Settler leaders reject anti-reform strike, Efrat mayor calls for referendum

Settler leaders reject anti-reform strike, Efrat mayor calls for referendum


The Federation of Local Authorities declared a strike in Israel after mass protests broke out in response to Netanyahu firing Defense Minister Yoav Gallant.

The masses protest outside of the Knesset against the judicial reform. (photo credit: MARC ISRAEL SELLEM)

The leaders of the Samaria, Binyamin and Gush Etzion regional councils rejected a strike declared by the Federation of Local Authorities in Israel on Monday, with the Samaria and Binyamin regional councils announcing that they would continue to provide services to the public.

“Following the announcement of the Federation of Local Authorities about the shutdown of the economy, the Samaria Regional Council will not go on strike and will continue to provide services,” said Samaria Regional Council head Yossi Dagan.

The head of the Binyamin Regional Council Israel Ganz announced on Monday that the services of the Council are operating as usual and the council is not taking part in any kind of strike.

The Federation of Local Authorities announced a strike on Monday morning after mass protests broke out across Israel on Sunday night in response to a decision by Prime Minister Benjamin Netanyahu to fire Defense Minister Yoav Gallant after Gallant publicly expressed concerns about the security ramifications of the government’s efforts to pass the judicial reform.

Efrat mayor called for referendum

The Israeli national flag flutters as apartments are seen in the background in the Israeli settlement of Efrat in the West Bank August 18, 2020. (credit: RONEN ZVULUN/REUTERS)

Additionally, on Monday, Efrat Mayor Oded Revivi called for a referendum to be held on the reform in which the opposition would prepare one version and the coalition would prepare another version and the public would vote for one or the other.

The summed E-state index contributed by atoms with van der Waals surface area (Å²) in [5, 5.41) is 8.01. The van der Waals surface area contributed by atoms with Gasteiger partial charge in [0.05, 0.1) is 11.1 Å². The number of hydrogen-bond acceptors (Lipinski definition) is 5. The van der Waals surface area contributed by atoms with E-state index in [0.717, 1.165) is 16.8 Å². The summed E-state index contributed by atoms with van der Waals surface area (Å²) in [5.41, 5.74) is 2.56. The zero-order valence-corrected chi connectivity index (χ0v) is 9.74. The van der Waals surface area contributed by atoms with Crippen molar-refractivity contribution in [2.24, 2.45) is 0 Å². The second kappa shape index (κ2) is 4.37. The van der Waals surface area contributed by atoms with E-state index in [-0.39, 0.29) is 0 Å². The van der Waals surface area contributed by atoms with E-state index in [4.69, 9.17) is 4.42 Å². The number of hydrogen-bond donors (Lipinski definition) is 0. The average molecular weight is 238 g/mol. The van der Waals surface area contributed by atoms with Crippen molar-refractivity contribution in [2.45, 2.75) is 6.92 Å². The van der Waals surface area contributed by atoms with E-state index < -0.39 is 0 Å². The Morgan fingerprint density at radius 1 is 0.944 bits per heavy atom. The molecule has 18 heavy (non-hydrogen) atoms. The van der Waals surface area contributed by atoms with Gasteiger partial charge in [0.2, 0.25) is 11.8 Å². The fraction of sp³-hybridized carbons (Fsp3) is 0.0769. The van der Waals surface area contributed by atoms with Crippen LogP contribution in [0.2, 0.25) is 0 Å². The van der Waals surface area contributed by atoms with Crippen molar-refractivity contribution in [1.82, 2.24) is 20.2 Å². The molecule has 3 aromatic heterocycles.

“The crisis, the demonstrations against the reform and those planned tonight in support of it – along with the political upheaval – necessitates holding a referendum on an outline that will be presented by the coalition and an outline that will be presented by the opposition,” said Revivi. “There is currently no other option on the table that will stop the snowball.”

Revivi noted that a referendum will force the parties to conduct a “substantive, concrete and in-depth discussion” about the meanings of the changes in the reform.

A referendum will also create a target date to get out of the crisis and return to day-to-day affairs, says Revivi, advising that such a referendum take place after Yom Haatzmaut.

Religious Zionist MK Zvi Sukkot rejected the opposition to the reform expressed on Monday, saying that right-wing voters were being “trampled” by the protests and the left-wing parties, comparing the situation to the Disengagement from the Gaza Strip and northern Samaria.

“In the State of Israel 2023, after 70 years, the Right is allowed to vote and be elected in the elections, to sit here on the chairs and hold the titles of MK and minister – but that’s it,” said Sukkot.

Referencing the Disengagement, Sukkot added “[right-wing voters] remember how in those days the country was full of orange ribbons – yet no one was moved by their protest. Their tears did not melt cold hearts. Their houses were destroyed, their graves were dug, their mouths were shut. They remember how they were trampled then, and they see how they are trampled today.”

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